Mathiston native Hugh Clegg, who went on to be assistant director of the FBI in Washington, was a young boy in 1906. He recalled the events of that night this way: “While I was still preschool age, a tornado struck Mathiston very seriously. It also hit Winona in part, bounced over to Mathiston, and destroyed a large number of residences and stores, and completely obliterated the old wooden schoolhouse.
“I remember I was sleeping in a room where they still had a fire burning. As the neighbors would come in, their homes having been blown away, or destroyed, or otherwise was uninhabitable during the terrific downpour, I would hear them talking. I remember very vividly how frightened I was. Many were left homeless and numerous people gathered at our home, which was moved slightly away from the chimney on the west side, probably as much as an inch or an inch and a half, but it was still waterproof and still standing.
“The noise in the room and the reciting of the experiences frightened me very much. As I say, the schoolhouse was destroyed. It was a two-room schoolhouse, lower grades in one room and the higher grades in the other. It was a frame building but to me, at the time, it was quite a large building. That’s where I started to school and had numerous classes in the same room.
“The Methodist Church, which was just across the little grove from our home, offered its sanctuary to be the schoolhouse until they could build another school. That was just one room, no educational annexes. I was in that schoolroom and could hear the teachings of higher grades. They had some lower grades, too, but I don’t expect much lower, because I was quite young.”
In addition to the loss of the schoolhouse and the destruction of stores and homes, there was one fatality. An African-American woman was killed in her home by falling debris. The cotton crop that had been waiting in the fields to be harvested was completely blown away. One can imagine how the farmers stared across the barren rows that had so recently held the ripened bolls of cotton and wondered how prosperity could so quickly be torn from their grasp.
They would survive, but the winter of ease would now most likely be, to borrow another phrase from Shakespeare, “a winter of discontent.” The story of death, tragic loss and destruction struck a chord with the public. The story of the Mathiston tornado ran in The New York Times, the Salt Lake City Herald and other major metropolitan newspapers.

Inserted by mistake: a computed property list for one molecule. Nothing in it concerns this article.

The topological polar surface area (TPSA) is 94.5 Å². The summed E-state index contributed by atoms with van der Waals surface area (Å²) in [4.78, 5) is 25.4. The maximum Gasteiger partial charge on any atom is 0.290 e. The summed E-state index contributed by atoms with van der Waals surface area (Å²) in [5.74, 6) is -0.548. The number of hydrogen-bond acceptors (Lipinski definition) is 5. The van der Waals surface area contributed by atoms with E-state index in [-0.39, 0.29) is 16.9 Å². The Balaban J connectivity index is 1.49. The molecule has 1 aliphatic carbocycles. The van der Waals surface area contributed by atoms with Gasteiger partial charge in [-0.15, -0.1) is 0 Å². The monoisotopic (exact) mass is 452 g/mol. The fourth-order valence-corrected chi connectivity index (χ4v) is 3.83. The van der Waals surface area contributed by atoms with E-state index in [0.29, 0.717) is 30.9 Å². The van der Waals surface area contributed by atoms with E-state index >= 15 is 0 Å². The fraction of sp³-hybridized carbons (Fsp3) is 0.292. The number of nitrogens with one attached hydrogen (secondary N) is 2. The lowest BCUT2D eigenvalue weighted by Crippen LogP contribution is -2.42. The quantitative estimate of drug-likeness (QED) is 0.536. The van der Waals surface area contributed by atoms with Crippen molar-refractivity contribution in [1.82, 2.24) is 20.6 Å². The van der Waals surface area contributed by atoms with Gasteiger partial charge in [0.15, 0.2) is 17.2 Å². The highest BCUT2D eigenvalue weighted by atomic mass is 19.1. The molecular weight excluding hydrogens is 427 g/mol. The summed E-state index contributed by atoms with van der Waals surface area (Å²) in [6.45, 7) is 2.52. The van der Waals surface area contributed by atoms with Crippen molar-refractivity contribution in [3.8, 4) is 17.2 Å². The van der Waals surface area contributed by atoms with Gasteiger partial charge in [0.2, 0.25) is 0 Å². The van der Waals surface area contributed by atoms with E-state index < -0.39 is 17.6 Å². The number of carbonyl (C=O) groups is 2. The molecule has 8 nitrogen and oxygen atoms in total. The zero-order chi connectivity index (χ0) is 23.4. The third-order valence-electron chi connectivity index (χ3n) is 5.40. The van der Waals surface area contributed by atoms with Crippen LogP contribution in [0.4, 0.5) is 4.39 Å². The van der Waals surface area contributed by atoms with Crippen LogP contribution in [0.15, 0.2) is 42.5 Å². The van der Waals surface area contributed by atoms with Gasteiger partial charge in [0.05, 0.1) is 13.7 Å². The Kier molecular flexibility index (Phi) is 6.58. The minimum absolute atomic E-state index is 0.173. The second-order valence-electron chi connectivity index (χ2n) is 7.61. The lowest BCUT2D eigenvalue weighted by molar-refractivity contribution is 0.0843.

However, just as in 2011, the community did not sit still and dwell on their losses. Immediately, a $12,000 bond was passed for the purpose of building a new brick school building. This two-story building had plaster walls, a bell tower, eight schoolrooms, a large auditorium, and a heating system complete with ductwork to each classroom and a coal-burning furnace. “Old Town” in Mathiston would be relegated now to a residential area, as the businesses rebuilt along the brick storefronts of Scott Avenue.
Just as in 2011, the community rallied together to overcome a tragedy. As East Webster prepares to enter the new school facility, may we remember that our schools and communities function best when we unite behind a common cause.
Note: this article was compiled from information obtained from the Mathiston Review, the Mississippi Department of Archives and History, and from an oral history interview with Hugh Clegg. For a detailed list of specific homes and businesses damaged, contact Lavelle McAlpin at email@example.com
McAlpin is a member of the Mathiston Board of Aldermen and teaches U.S. History at East Webster High School.